As I’ve already pointed out before, there are multiple health benefits to sex. In that same post, I also pointed out that none of those benefits require that the individuals involved be married, trying to have kids, or even be in the same zip code. It’s one of those wondrous ways nature encourages us engage, explore, and embrace our sexuality.
That’s somewhat of an affront to the rhetoric of certain parts of our culture, namely the socially conservative, very religious type. According to their ideals, sex only belongs in marriage and should only be used for procreation and not recreation. That’s also a major tenant of nearly all major religions, especially the Abrahamic religions of Christianity, Judaism, and Islam. Their ideology is pretty strict. Adherents should not have the wrong kinds of sex with the wrong kinds of people or their God will punish them horribly.
It’s a pretty twisted ideology that warps part of our basic human nature. Major political candidates actually run on this ideology, sometimes successfully. It works too because because according to Pew Research, 6 in 10 people say that religion plays an important part of their lives. Now there’s nothing inherently wrong with people who are religious. There are religious organizations that do great work. That said, the ideology surrounding sex can be pretty damaging.
I went to high school. I took sex ed. It wasn’t abstinence only, but it wasn’t exactly positive either. The way it’s taught to young people gives a lot of false impressions about sex. Even in a diverse public school system in a largely secular community, my teachers overplayed the negative aspects of sex and pretty much ignored the positive aspects. That’s a clear sign that even in secular communities, religion does affect our sexuality.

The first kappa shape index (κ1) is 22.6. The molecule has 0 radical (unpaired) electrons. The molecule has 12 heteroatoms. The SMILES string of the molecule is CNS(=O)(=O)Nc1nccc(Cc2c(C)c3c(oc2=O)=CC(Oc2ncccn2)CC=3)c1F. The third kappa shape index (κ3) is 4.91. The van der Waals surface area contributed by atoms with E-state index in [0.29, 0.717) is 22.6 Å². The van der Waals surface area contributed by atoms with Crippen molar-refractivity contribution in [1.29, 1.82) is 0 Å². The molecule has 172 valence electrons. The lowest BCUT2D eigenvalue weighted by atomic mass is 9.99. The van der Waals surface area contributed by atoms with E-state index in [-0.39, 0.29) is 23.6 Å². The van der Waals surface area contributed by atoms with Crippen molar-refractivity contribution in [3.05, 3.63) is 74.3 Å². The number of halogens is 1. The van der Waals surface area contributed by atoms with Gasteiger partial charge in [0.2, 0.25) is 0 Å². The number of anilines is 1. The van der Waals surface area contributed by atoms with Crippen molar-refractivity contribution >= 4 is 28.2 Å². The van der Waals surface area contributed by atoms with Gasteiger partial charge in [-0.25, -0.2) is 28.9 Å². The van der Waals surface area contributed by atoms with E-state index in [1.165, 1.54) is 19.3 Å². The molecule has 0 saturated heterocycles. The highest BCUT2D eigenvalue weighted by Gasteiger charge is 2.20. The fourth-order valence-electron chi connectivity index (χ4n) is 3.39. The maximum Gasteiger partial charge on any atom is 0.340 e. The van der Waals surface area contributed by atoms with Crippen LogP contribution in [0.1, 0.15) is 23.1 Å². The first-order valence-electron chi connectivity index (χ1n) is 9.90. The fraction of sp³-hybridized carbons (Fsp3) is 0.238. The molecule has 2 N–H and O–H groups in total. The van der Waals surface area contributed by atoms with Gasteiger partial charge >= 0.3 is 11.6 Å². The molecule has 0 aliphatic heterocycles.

So what are those effects? Well, not many of them are positive. Religion does affect our identity and our psychology. Religion often uses (and sometimes hijacks) our natural capacity for guilt, shame, and empathy to enforce its ideology. It’s a big reason why a large chunk of those who claim to be addicted to porn are actually highly religious. It’s like a placebo effect. If you think sex is harmful, then it’s more likely to be harmful. If you think sex is positive, then it’s more likely to be positive. It’s one of those things that is highly influenced by our own psychology, which makes it difficult (if not impossible) to quantify objectively.
I do worry about those who are highly religious and highly negative in their perceptions about human sexuality. Being someone who writes erotic stories and explores heavy romantic themes, it sounds so cold and solemn, being so negative about something that’s so intimate and human. I shudder to think at the unhealthy ways this can manifest.
I’ve actually don’t more than think. This unhealthy mix of religion and sexuality is a core theme of my book, “The Final Communion.” In that book, I create a world where sexuality is strictly controlled and show what happens when someone finally gets a chance to explore it. It’s a book that I’m sure won’t sit well with certain religious types, but it reflects an important sentiment.
We are, a our core, a social species. We seek out one another. We seek intimacy with one another. It’s part of what makes us human and it’s a big part of what makes us a successful species.
It’s a topic I regularly explore when I’m not writing erotic stories. One recent book I’d like to recommend takes a much deeper look at religion and sexuality from someone who knows way more about it than I do. It’s by Darrel Ray, who has written numerous books on religion and how they affect human psychology. This one focuses exclusively on sex and it’s aptly titled, “Sex and God.” Some elements of this book have impacted my approach to telling erotic stories. I intend to continue my exploration of this subject in hopes that those stories will be better.